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The Mongoliad, Book Three (The Foreworld Saga) MP3 CD – Audiobook, 26 Feb 2013

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MP3 CD, Audiobook, 26 Feb 2013
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Product details

  • MP3 CD
  • Publisher: Brilliance Corporation; MP3 Una edition (26 Feb. 2013)
  • Language: English
  • ISBN-10: 1455867276
  • ISBN-13: 978-1455867271
  • Product Dimensions: 13.7 x 1.3 x 19 cm
  • Average Customer Review: 4.1 out of 5 stars  See all reviews (89 customer reviews)
  • Amazon Bestsellers Rank: 2,322,959 in Books (See Top 100 in Books)

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About the Author

Neal Stephenson is primarily a fiction author and has received several awards for his works in speculative fiction. His more popular books include Snow Crash, The Diamond Age, Cryptonomicon, The Baroque Cycle, and Anathem.

Erik Bear lives and writes in Seattle, Washington. He has written for a bestselling video game and is currently working on several comic book series.

Greg Bear is the author of more than thirty books, spanning the thriller, science fiction, and fantasy genres, including Blood Music, Eon, The Forge of God, Darwin’s Radio, City at the End of Time, and Hull Zero Three. His books have won numerous international prizes, have been translated into more than twenty-two languages, and have sold millions of copies worldwide.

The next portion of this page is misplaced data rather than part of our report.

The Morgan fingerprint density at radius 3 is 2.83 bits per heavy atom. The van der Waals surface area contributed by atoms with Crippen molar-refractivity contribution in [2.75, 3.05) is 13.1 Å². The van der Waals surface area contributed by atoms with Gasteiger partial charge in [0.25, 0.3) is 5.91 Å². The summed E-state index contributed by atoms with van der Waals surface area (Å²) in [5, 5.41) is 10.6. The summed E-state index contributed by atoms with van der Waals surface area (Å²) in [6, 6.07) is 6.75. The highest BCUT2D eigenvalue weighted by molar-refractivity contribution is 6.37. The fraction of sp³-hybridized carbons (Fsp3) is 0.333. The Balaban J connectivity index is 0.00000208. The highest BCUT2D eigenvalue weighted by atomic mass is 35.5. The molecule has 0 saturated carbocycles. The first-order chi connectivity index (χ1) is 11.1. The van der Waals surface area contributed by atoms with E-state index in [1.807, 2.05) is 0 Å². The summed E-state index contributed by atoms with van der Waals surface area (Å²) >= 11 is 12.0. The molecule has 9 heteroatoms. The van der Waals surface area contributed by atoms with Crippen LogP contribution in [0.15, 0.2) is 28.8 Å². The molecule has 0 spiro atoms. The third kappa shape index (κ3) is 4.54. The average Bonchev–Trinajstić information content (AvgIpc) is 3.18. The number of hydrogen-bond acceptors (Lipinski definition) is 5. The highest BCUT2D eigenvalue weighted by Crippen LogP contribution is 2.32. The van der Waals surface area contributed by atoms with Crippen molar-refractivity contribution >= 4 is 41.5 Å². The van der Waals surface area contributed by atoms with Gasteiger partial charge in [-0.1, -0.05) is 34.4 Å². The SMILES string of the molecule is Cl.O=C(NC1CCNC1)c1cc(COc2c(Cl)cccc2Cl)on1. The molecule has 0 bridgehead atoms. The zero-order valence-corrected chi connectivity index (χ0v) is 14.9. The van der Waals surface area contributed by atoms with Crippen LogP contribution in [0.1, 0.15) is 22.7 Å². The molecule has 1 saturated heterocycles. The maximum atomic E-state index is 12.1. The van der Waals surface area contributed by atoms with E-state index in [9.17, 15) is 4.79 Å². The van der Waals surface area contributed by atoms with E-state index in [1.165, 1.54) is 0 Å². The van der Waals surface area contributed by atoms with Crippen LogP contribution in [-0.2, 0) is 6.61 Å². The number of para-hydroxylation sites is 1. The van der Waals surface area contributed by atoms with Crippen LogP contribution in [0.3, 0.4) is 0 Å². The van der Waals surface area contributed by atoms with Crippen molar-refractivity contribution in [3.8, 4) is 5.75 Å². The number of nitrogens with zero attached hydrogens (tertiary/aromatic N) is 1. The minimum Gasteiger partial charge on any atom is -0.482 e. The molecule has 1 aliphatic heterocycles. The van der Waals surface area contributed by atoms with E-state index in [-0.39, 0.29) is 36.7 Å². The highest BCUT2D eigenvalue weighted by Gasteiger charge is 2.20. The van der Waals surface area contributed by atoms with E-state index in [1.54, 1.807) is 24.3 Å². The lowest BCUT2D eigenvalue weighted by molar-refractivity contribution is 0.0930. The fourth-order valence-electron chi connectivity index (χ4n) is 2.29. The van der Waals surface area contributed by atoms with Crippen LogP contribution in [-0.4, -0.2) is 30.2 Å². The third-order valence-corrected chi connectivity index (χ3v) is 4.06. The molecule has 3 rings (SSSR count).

Joseph Brassey lives in the Pacific Northwest with his wife and two cats. He teaches medieval fighting techniques to members of the armed forces. The Mongoliad is his first published fiction.

Nicole Galland is the author of I, Iago, as well as The Fool's Tale, Revenge of the Rose, and Crossed: A Tale of the Fourth Crusade. An award-winning screenwriter, she is married to actor Billy Meleady and, unlike all her handsome and talented co-writers, spends no time at all hitting people with sticks in Seattle.

Mark Teppo is the author of the Codex of Souls urban fantasy series as well as the hypertext dream narrative The Potemkin Mosaic.

Cooper Moo spent five minutes in Mongolia in 1986 before he had to get back on the train—he never expected to be channeling Mongolian warriors. In 2007 Cooper fought a Chinese long-sword instructor on a Hong Kong rooftop—he never thought the experience would help him write battle scenes. In addition to being a member of The Mongoliad writing team, Cooper has written articles for various magazines. His autobiographical piece "Growing Up Black and White," published in the Seattle Weekly, was awarded Social Issues Reporting article of the year by the Society of Professional Journalists. He lives in Issaquah, Washington, with his wife, three children, and numerous bladed weapons. --This text refers to an out of print or unavailable edition of this title.